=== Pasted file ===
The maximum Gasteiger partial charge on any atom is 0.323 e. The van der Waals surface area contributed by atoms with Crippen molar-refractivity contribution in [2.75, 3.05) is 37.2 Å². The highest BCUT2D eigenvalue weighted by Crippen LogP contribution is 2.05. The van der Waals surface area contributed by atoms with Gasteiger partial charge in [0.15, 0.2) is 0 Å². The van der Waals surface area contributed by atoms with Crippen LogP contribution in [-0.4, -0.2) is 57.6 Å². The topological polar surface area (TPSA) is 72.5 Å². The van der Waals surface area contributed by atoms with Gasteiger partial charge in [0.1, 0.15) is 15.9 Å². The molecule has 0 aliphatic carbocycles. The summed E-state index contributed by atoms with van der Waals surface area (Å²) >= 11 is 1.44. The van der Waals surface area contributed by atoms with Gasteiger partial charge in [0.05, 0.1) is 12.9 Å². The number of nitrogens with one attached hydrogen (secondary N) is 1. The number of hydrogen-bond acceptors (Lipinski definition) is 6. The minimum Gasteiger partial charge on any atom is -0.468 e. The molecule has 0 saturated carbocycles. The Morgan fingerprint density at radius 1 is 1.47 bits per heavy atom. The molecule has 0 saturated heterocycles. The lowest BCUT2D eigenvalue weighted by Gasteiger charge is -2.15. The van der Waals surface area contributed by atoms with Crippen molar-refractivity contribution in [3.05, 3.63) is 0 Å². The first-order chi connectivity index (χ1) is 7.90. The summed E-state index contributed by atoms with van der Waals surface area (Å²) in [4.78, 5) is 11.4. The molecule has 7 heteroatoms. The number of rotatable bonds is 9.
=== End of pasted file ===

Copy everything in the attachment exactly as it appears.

The maximum Gasteiger partial charge on any atom is 0.323 e. The van der Waals surface area contributed by atoms with Crippen molar-refractivity contribution in [2.75, 3.05) is 37.2 Å². The highest BCUT2D eigenvalue weighted by Crippen LogP contribution is 2.05. The van der Waals surface area contributed by atoms with Gasteiger partial charge in [0.15, 0.2) is 0 Å². The van der Waals surface area contributed by atoms with Crippen LogP contribution in [-0.4, -0.2) is 57.6 Å². The topological polar surface area (TPSA) is 72.5 Å². The van der Waals surface area contributed by atoms with Gasteiger partial charge in [0.1, 0.15) is 15.9 Å². The molecule has 0 aliphatic carbocycles. The summed E-state index contributed by atoms with van der Waals surface area (Å²) >= 11 is 1.44. The van der Waals surface area contributed by atoms with Gasteiger partial charge in [0.05, 0.1) is 12.9 Å². The number of nitrogens with one attached hydrogen (secondary N) is 1. The number of hydrogen-bond acceptors (Lipinski definition) is 6. The minimum Gasteiger partial charge on any atom is -0.468 e. The molecule has 0 saturated carbocycles. The Morgan fingerprint density at radius 1 is 1.47 bits per heavy atom. The molecule has 0 saturated heterocycles. The lowest BCUT2D eigenvalue weighted by Gasteiger charge is -2.15. The van der Waals surface area contributed by atoms with Crippen molar-refractivity contribution in [3.05, 3.63) is 0 Å². The first-order chi connectivity index (χ1) is 7.90. The summed E-state index contributed by atoms with van der Waals surface area (Å²) in [4.78, 5) is 11.4. The molecule has 7 heteroatoms. The number of rotatable bonds is 9.